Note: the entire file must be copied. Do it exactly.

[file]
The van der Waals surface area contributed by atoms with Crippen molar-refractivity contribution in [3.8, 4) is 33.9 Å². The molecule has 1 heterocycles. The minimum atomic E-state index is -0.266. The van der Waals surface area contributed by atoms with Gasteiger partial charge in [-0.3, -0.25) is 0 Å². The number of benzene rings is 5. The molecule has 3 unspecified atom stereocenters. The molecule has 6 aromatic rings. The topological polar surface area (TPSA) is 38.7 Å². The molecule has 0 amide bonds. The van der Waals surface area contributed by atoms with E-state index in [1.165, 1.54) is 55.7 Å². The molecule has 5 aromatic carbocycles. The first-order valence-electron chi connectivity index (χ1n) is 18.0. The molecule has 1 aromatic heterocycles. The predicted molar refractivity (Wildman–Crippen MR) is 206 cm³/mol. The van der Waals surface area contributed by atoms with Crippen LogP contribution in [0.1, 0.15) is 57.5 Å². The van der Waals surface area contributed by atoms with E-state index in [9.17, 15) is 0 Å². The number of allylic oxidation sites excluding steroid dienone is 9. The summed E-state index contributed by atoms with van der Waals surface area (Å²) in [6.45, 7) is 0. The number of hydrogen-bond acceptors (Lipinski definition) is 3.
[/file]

The van der Waals surface area contributed by atoms with Crippen molar-refractivity contribution in [3.8, 4) is 33.9 Å². The molecule has 1 heterocycles. The minimum atomic E-state index is -0.266. The van der Waals surface area contributed by atoms with Gasteiger partial charge in [-0.3, -0.25) is 0 Å². The number of benzene rings is 5. The molecule has 3 unspecified atom stereocenters. The molecule has 6 aromatic rings. The topological polar surface area (TPSA) is 38.7 Å². The molecule has 0 amide bonds. The van der Waals surface area contributed by atoms with E-state index in [1.165, 1.54) is 55.7 Å². The molecule has 5 aromatic carbocycles. The first-order valence-electron chi connectivity index (χ1n) is 18.0. The molecule has 1 aromatic heterocycles. The predicted molar refractivity (Wildman–Crippen MR) is 206 cm³/mol. The van der Waals surface area contributed by atoms with Crippen LogP contribution in [0.1, 0.15) is 57.5 Å². The van der Waals surface area contributed by atoms with E-state index in [9.17, 15) is 0 Å². The number of allylic oxidation sites excluding steroid dienone is 9. The summed E-state index contributed by atoms with van der Waals surface area (Å²) in [6.45, 7) is 0. The number of hydrogen-bond acceptors (Lipinski definition) is 3.